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The Appalachian Community Fund

ACF was founded in 1987 as a publicly supported, nonprofit grantmaking organization providing resources to grassroots organizations working to overcome the underlying causes of poverty and injustice in Central Appalachia (east Tennessee, eastern Kentucky, southwest Virginia, and West Virginia). The history of Appalachia is one of economic and environmental exploitation as well as organized and grassroots resistance.16 Over 20-plus years ACF has awarded over $5 million to more than 300 community-based social justice organizations.17 Many of ACF’s grantees work in small communities far from urban centers and across large geographic regions, without mass transit and with limited or inconsistent Internet service. In its large area and low population density, the region served by ACF differs from the locations of most other FEX funds.

ACF had not previously defined media justice activities as a funding priority. When FEX launched the MJF, Gaye Evans, executive director of ACF, saw an opportunity: “We know groups in the region are doing media justice work, and there’s the history in Appalachia of people trying to tell their stories themselves instead of others telling their stories. We wanted to raise the discussion and analysis to a different level by convening people to share what they are doing.”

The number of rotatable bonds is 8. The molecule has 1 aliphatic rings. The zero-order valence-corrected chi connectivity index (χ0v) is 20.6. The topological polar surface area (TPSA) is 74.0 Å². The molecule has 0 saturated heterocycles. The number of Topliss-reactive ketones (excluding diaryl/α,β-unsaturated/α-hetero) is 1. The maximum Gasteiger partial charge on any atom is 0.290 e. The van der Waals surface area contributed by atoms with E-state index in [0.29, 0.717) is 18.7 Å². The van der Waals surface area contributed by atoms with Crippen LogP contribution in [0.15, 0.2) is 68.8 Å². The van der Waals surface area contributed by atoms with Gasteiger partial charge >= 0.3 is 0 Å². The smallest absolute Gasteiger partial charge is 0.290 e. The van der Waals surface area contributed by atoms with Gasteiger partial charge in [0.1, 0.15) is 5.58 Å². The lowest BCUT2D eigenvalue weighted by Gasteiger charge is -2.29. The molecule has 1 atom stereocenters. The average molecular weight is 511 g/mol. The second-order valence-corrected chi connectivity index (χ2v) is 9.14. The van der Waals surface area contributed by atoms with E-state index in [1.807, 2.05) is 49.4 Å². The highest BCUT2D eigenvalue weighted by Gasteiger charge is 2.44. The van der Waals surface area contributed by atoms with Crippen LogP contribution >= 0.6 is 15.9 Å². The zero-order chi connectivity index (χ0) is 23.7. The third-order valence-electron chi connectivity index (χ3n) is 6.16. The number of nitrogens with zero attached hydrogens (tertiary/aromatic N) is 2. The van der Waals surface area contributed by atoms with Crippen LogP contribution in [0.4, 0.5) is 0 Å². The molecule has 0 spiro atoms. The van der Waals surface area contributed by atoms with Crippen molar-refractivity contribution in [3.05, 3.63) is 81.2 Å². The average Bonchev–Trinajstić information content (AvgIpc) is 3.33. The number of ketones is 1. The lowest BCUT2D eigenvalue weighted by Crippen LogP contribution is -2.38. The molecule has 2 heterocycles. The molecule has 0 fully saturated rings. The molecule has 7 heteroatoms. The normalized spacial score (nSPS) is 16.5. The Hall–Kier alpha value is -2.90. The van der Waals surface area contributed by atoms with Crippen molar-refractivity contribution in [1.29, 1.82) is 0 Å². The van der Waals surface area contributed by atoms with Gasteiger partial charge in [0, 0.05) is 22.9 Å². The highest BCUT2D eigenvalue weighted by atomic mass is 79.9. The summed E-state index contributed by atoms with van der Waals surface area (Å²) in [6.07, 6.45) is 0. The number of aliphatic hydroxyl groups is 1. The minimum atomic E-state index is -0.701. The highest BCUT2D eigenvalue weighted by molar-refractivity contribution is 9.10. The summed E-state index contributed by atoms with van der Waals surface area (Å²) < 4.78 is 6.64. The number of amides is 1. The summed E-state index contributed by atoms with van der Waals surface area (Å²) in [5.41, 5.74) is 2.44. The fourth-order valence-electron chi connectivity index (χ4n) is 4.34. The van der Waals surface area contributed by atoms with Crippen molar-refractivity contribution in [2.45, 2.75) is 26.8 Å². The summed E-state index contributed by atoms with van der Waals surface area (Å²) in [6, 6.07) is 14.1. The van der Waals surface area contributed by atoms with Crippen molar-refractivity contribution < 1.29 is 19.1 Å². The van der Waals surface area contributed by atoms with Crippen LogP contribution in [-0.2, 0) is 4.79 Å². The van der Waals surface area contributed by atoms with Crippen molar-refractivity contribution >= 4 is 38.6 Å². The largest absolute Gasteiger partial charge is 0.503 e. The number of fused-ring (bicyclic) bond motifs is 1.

ACF partnered with the Fund for Southern Communities (another FEX member) to host the February 2007 conference. “The MJF opened this up for us— we wouldn’t have arrived at this level of engagement and analysis without the new resources,” Evans said. ACF planned to apply to FEX for funding to make media justice grants; one rationale for the conference was “to educate ourselves about who might be applying.”18

The 2007 Southeast Media Justice Conference was designed as an opportunity for social justice organizations to expand their understanding of media justice work in the South and Appalachia, to deepen understanding of issues around media control and media justice, and to explore places for further work and collaboration.19 “The MJF and Ford emphasized the importance of media policy issues (ownership and control) for social justice, but our conference had a broader scope, reflecting the experiences and needs of groups in our region,” explained Evans.20 In their evaluations of the value of the conference, participants shared new understandings and identified next steps with their organizations, including the following:

  • • I learned a lot about “Media Justice,” how it is more: (1) fighting the media to get your story told; (2) being able to have access to media/media tools; (3) coming up with a strategy to get through the media by being courageous and demanding.
  • • I will take home a new understanding of Media Justice and how it affects the work we do. I will start a conversation w/ Board about media justice and how or should it be integrated into our strategic plan.
  • • A deeper appreciation of the need for true justice versus more